Panama’s President Partially Vetoes Crypto Regulations
The President of Panama has partially vetoed the country’s crypto bill which now heads back to the National Assembly for a vote
- President Cortizo said the bill requires amendment in accordance with the country’s banking regulations
- Panama is attempting to solidify its image as a technology innovation hub within the majority Spanish speaking continent
Panama’s president, Laurentino Cortizo, has partially vetoed a bill enabling citizens to use crypto as a form of payment for goods and services as well as taxes, sending the regulations back to the country’s National Assembly.
Bill No. 697 had passed through the last leg of its legislative journey, before making its way to the president’s desk where it was knocked back, local news outlet La Prensa reported Thursday.
A partial veto is a type of veto power enabling a chief executive to reject certain provisions within a bill without vetoing its entirety. The bill will now head for another vote in the assembly, where it is expected to undergo changes to some passages.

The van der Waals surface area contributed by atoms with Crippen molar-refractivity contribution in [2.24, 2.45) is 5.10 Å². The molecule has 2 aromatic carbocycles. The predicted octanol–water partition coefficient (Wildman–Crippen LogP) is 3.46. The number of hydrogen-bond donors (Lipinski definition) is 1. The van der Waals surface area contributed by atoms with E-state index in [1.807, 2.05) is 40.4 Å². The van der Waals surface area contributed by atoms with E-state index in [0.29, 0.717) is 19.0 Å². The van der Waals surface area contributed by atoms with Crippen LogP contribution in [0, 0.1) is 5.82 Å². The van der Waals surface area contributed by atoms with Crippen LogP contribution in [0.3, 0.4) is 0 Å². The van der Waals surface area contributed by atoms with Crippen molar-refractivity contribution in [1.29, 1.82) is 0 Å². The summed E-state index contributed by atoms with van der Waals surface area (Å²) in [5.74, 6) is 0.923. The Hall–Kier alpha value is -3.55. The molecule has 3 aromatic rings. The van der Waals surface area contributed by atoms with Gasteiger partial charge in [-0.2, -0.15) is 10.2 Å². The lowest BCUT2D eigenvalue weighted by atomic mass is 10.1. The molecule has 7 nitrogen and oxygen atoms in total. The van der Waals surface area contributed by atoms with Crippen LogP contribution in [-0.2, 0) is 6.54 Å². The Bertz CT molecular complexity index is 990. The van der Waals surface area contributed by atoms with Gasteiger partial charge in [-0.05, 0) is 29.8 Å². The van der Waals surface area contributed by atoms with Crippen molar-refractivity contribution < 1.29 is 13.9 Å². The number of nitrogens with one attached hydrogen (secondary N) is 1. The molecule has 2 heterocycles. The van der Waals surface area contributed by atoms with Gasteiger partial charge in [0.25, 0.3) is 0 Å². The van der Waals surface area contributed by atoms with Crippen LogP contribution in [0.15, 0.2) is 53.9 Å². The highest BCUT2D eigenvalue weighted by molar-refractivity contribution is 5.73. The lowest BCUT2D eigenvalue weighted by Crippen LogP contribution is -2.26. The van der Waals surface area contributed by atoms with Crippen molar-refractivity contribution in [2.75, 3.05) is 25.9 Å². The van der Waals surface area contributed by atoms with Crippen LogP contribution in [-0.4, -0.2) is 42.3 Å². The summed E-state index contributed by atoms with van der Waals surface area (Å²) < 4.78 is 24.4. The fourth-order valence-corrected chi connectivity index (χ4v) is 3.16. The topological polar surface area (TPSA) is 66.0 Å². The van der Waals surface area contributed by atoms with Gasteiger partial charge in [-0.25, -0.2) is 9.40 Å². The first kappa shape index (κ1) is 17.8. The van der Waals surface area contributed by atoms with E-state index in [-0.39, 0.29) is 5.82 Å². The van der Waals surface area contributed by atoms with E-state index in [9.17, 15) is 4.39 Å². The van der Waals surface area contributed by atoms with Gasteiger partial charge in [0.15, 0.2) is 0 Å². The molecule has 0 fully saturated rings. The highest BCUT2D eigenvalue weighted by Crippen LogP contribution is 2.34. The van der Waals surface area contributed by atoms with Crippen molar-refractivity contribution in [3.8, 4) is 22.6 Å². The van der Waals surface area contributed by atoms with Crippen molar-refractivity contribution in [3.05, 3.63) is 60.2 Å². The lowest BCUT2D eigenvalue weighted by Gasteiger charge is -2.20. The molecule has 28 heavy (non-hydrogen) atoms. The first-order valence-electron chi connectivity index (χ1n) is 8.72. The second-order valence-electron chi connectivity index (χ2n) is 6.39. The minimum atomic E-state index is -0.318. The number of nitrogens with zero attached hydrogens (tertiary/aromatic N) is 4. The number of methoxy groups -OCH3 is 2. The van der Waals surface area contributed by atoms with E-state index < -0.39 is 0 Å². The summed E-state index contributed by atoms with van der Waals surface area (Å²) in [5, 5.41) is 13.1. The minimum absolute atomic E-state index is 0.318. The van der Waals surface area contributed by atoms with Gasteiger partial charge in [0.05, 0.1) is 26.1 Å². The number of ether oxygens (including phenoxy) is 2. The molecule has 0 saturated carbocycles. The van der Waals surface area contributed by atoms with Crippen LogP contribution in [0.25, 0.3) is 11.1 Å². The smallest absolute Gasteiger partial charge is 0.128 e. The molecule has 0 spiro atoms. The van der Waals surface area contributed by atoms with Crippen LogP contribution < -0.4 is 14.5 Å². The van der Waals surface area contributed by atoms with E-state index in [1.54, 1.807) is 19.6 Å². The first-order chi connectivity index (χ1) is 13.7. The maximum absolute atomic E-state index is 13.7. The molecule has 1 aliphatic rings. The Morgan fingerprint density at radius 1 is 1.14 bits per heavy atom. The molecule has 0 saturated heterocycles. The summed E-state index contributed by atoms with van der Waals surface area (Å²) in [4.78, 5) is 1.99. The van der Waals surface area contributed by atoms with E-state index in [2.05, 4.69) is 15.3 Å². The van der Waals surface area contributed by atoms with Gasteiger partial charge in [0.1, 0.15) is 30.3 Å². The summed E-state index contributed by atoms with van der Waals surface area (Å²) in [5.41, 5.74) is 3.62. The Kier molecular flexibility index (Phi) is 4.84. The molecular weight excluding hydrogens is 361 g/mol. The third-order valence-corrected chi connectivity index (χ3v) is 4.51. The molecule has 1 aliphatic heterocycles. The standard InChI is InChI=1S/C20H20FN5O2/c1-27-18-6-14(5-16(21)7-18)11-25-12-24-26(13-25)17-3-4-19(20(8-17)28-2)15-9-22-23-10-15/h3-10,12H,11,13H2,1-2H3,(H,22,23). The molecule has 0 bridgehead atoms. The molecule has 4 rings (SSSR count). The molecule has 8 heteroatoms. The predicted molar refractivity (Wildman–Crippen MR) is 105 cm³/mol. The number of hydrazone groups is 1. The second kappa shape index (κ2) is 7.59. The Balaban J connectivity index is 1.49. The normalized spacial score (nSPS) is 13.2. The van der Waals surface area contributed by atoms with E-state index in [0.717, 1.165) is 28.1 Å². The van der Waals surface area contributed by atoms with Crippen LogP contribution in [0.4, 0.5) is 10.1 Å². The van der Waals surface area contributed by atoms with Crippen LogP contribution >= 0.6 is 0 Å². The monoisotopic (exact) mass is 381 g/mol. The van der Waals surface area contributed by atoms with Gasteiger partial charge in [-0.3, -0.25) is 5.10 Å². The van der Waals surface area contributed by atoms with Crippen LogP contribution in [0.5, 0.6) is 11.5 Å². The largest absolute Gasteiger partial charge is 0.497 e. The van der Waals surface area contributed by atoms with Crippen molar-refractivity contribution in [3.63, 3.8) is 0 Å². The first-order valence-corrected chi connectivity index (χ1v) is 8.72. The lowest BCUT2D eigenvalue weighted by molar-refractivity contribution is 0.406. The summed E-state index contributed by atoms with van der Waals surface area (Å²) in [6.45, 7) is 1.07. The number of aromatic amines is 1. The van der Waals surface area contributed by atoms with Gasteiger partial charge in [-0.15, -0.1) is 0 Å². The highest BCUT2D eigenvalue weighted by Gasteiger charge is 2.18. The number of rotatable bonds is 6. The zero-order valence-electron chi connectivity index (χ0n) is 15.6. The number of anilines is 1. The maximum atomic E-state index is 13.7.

President Cortizo, who has remained cautious about the wording of the bill for fear of facilitating money laundering, said the current piece of legislation required amendments in accordance with the country’s banking regulations.
Latin America is fast becoming a major adopter of cryptocurrencies and digital assets, following El Salvador’s historic decision last year to make bitcoin legal tender through legislative means. A special economic zone in Honduras also formally legalized crypto as a form of money in April.
Panama is attempting to solidify its image as a technology innovation hub within the majority Spanish-speaking continent, and the attempt to finalize the bill by the country’s assembly was seen by many as a path toward it.
Congressman Gabriel Silva, who co-authored the bill, said in a tweet Thursday the partial veto was a “lost opportunity” to create jobs, attract investment and incorporate technology into the public sector.
The crypto bill joins a list of other pieces of legislation overseen by Silva that have been knocked back by President Cortizo including a conflict of interest law and a mental health law, among others.
Don’t miss the next big story – join our free daily newsletter.